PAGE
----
THERE'S SOMETHING ABOUT MARY. The brothers Farrelly, known for their gross but weirdly compelling comedies (Dumb and Dumber; Kingpin) have tried to show a little taste in their latest romantic comedy. The result is cute and evokes the occasional giggle, but this movie just isn't as funny as their previous ventures. Cameron Diaz plays Mary, an all-around nice girl who somehow attracts more than her fair share of psychos. Ben Stiller plays Ted, the modest nice guy who's been in love with her since high school, when he once walked her home. Matt Dillon, Lee Evans, and Chris Elliott are among her numerous lovers/tormentors. Adorable musical interludes from Jonathan Richman help give this movie pep, but how funny is it really to watch a woman being stalked? --Richter

UNDER THE SKIN. This mediocre drama is a working-class English take on Waiting for Mr. Goodbar. Samantha Morton does a credible job as Iris, a young woman who tries a turn at sluttiness after the death of her mother, though she probably doesn't have quite the acting skills to pull off a role that has to make up for a rather thin storyline. The plot is mostly an excuse to string together a series of sex scenes and close-ups of Morton's face while she has "feelings." All of the close-ups are hand-held shots, which makes them a little hard to watch, though there are some nicely photographed sequences when the camera is allowed to pull back and expose the cramped quarters in which Iris takes her sexual odyssey. Certainly more engaging than most summer blockbusters, but it never rises to great heights. --DiGiovanna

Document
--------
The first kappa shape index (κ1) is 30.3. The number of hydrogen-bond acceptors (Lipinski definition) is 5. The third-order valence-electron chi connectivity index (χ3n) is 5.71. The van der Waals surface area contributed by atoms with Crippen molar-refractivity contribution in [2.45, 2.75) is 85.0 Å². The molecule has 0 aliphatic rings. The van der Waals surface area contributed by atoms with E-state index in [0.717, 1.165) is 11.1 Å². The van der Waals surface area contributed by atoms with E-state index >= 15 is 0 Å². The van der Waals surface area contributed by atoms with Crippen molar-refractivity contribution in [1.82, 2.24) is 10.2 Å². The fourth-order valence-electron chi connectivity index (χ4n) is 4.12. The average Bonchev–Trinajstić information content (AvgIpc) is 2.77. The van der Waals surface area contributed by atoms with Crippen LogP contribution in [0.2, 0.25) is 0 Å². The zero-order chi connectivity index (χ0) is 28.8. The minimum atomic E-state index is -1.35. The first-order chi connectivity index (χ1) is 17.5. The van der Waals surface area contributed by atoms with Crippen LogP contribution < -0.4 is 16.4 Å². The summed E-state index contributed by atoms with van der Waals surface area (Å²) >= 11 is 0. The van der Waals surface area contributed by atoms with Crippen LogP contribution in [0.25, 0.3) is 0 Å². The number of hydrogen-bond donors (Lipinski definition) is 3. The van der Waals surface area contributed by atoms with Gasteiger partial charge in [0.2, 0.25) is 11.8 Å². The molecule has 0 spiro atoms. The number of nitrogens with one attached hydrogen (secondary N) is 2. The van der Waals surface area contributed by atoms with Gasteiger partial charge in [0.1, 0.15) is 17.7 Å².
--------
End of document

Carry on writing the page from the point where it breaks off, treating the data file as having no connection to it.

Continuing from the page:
WHY DO FOOLS FALL IN LOVE. This bio-pic about Frankie Lymon, doo-wop heartthrob of 1950's pop group "Frankie Lymon and the Teenagers," is so oddly intriguing that it overcomes many of its faults, including a penchant for melodrama and some goof-ball acting by Lela Rochon and Vivica Fox. The story of a teen idol's fall from fame and his marriages to three different women is framed by a courtroom sequence wherein the three wives fight over his estate. Told in flashbacks that start from the witness stand, Lymon's life is a compelling oddity, charting what happens to someone who must outlive his brief flirtation with celebrity. Larenz Tate's performance as Frankie has a get-under-your-skin quality that's perfect for both his overly-optimistic early years and nostalgic, junkie decline; and Paul Mazursky does his usual stand-up job as the paradigmatically sleazy record executive. Worth a look, though perhaps not the two hours that it asks for.

WRONGFULLY ACCUSED. Wrongfully written, wrongfully released, and wrongfully attended by me. Leslie Neilsen sleepwalks through the lead role, reiterating the lame jokes he's become known for in films like Dracula: Dead and Loving It and Spy Hard. Whether or not a spoof of The Fugitive was necessary, here it is, complete with a cultural critique via toilet jokes. If you're really into this kind of humor, save your money and go stare at a pile of dog shit instead. Absolutely hilarious! --Higgins